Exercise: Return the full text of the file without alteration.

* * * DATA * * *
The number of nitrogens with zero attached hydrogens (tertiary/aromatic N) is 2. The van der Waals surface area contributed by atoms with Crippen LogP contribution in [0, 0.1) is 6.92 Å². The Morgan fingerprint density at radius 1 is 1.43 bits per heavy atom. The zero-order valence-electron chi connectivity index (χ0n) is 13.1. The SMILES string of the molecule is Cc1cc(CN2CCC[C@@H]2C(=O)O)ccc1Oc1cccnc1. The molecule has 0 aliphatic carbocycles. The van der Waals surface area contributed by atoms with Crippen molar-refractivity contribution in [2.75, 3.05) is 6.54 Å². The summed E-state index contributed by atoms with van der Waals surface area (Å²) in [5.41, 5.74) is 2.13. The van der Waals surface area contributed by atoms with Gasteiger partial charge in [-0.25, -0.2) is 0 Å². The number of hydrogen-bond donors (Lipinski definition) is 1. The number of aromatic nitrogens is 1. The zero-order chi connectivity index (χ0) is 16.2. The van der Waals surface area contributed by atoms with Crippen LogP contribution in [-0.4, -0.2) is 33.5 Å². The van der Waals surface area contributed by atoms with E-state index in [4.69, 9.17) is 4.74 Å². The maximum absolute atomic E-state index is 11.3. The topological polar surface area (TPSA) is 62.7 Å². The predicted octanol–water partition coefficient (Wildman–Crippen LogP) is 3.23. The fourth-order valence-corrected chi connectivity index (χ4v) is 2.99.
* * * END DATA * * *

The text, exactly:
The number of nitrogens with zero attached hydrogens (tertiary/aromatic N) is 2. The van der Waals surface area contributed by atoms with Crippen LogP contribution in [0, 0.1) is 6.92 Å². The Morgan fingerprint density at radius 1 is 1.43 bits per heavy atom. The zero-order valence-electron chi connectivity index (χ0n) is 13.1. The SMILES string of the molecule is Cc1cc(CN2CCC[C@@H]2C(=O)O)ccc1Oc1cccnc1. The molecule has 0 aliphatic carbocycles. The van der Waals surface area contributed by atoms with Crippen molar-refractivity contribution in [2.75, 3.05) is 6.54 Å². The summed E-state index contributed by atoms with van der Waals surface area (Å²) in [5.41, 5.74) is 2.13. The van der Waals surface area contributed by atoms with Gasteiger partial charge in [-0.25, -0.2) is 0 Å². The number of hydrogen-bond donors (Lipinski definition) is 1. The number of aromatic nitrogens is 1. The zero-order chi connectivity index (χ0) is 16.2. The van der Waals surface area contributed by atoms with Crippen LogP contribution in [-0.4, -0.2) is 33.5 Å². The van der Waals surface area contributed by atoms with E-state index in [4.69, 9.17) is 4.74 Å². The maximum absolute atomic E-state index is 11.3. The topological polar surface area (TPSA) is 62.7 Å². The predicted octanol–water partition coefficient (Wildman–Crippen LogP) is 3.23. The fourth-order valence-corrected chi connectivity index (χ4v) is 2.99.